“Of the conversations you're having, how many of those convert into a first meeting?” asks Patrick William Joyce, “How many of those meetings convert into a sales opportunity? If the former is high and the latter is low, sales leaders should reconsider their targeting strategy and put the reps in a position to win by being granular about which accounts they're assigning. If you’re having reps randomly decide which accounts to go after, or giving loose criteria, they're losing efficiency quickly.”
Figure out what your team’s biggest constraints are. Time, for example, is a finite resource, so they can only have so many conversations per hour/day/week. Work out which activities take the most time, and how you can reduce it or make the time count for more. For example, if you’re using a sales engagement platform like Mixmax, the in-email dialer and two-way CRM sync saves time looking up and dialing numbers. But if your messaging doesn’t convert, you’ll need to work on that before ramping up volume.
5. Always be building sales pipeline
Sales results are a window into the past. What activities are you doing today that will contribute to improving those results tomorrow?
Take your eye off the prospecting ball when you’re in a closing cycle and you could quickly find your pipeline runs dry. So you need to keep prospecting activity as high as closing activity at all times. For longer sales cycles, you may need to look as far as 6, 9, or 12 months ahead to keep feeding reps with a steady stream of qualified prospects.
Here’s Kyle with a bit more info on this topic.
- Are your lead gen efforts bringing in pre-qualified leads that match your ICP? If not, work with your marketing team to adapt strategies and materials.
- Are you using the right prospecting sales tools and research methods to build solid lists full of validated contacts that match your ICP?
- Are your reps booking enough first meetings, scheduling demos, putting together proposals, etc.? If not, what do they need so they can do more?
6. Streamline your processes and systems
Depending on the length of your deal cycle, your current pipeline may be all you have to work with. And if it’s not enough to hit your number, you need to think about how to help teams maximize the funnel.
Make sure you're really managing the middle of the sales funnel and moving deals as thoroughly as possible to increase win rates. Take a hard look at your processes and systems and streamline wherever possible. Is there anything you can replace or invest in to boost productivity? Do all team members understand how to use your systems? If not, why not?
Invest in tech and sales automation to boost efficiency (see below for our recommendations). “Sales professionals often spend a limited amount of time engaged in true sales activities and are distracted by administrative and operational tasks,” says Vincent Burruano, President of Vince Burruano Consulting Services.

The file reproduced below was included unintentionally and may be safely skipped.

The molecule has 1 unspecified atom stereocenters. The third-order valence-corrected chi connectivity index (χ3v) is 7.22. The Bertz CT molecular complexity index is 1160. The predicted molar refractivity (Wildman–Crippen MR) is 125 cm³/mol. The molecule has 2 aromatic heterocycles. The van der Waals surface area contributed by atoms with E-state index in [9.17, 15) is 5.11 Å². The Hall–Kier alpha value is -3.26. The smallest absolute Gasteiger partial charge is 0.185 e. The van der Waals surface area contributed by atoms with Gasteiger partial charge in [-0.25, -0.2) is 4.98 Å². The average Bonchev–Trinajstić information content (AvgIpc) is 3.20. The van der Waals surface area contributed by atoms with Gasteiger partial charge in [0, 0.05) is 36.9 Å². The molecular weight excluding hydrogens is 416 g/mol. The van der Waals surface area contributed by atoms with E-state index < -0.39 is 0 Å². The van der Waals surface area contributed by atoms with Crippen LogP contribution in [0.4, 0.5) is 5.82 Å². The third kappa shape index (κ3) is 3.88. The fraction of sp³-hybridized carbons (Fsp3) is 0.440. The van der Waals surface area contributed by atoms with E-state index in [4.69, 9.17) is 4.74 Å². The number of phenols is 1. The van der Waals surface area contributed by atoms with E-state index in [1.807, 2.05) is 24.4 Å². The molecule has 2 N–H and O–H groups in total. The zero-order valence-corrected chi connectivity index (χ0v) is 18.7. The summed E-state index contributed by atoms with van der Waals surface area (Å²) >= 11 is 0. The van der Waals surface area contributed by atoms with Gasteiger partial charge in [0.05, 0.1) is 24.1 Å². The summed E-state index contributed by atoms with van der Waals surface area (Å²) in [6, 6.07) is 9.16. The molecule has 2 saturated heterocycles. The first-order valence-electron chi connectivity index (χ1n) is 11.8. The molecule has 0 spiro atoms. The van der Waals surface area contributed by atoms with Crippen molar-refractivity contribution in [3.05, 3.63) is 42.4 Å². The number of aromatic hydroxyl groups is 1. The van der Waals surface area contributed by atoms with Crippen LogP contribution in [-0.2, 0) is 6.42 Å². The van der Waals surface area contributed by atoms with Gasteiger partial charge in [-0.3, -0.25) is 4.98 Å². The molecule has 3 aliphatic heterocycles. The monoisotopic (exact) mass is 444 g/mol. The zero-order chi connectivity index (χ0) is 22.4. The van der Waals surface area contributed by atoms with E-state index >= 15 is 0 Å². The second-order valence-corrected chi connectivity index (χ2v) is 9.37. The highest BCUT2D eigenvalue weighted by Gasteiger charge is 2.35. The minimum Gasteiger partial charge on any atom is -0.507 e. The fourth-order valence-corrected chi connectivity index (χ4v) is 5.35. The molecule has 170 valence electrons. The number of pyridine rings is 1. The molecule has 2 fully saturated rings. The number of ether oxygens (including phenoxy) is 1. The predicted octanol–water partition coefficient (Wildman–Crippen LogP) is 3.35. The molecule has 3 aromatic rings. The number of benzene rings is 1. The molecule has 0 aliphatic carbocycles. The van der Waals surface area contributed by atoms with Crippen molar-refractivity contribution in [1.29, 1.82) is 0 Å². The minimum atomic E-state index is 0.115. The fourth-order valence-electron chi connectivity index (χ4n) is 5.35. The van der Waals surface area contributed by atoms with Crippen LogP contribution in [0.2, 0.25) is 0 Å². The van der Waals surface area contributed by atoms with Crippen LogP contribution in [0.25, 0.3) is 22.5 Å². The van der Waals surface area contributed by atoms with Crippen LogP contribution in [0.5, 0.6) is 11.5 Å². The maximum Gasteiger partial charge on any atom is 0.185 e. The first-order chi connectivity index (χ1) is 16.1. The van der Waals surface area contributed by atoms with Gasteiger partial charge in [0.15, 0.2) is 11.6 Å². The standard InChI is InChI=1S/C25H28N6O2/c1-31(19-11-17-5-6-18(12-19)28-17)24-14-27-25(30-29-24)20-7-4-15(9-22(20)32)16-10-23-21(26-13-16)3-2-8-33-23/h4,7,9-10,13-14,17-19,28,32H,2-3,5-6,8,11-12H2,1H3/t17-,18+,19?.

7. Enable sales engagement
Standing out from the crowd these days takes more than just shouting louder than the competition. Use sales engagement techniques instead to cut through the noise and improve the quality of conversations and the chances of getting a response. Team them with a productivity-boosting sales engagement platform like Mixmax, which top sellers will expect you to have in place.
Personalization at scale is still the name of the engagement game, and it’s easy with Mixmax email templates that autofill with prospect data from your CRM. But with everyone and their mother jumping on the bandwagon, you need to take it up a gear. Dropping a few readily available personal details into your messages may not be enough to convince anyone to give you their valuable time anymore.
Instead, do your research and make messaging hyper-relevant to prospect pain and roles. Combine deep industry insights with references to their or their company’s activity, or shared contacts. Talk about topics they really care about, lead with value, and offer them a compelling reason to change the status quo.
Here’s a great example of a personalized, relevant re-engagement email template that delivers value.
Use customizable multi-channel Mixmax sequences to engage buyers over their preferred channels. Each stage can be customized to each recipient by adapting content and scheduling, so you can be relevant at scale. Best-time-of-day scheduling and smart send alerts get your messages in front of prospects at the right time without ever looking like they were sent by a robot. And real-time engagement alerts allow you to follow up when they’re interacting with your content. This improves the chances of making a meaningful connection and developing a lasting relationship.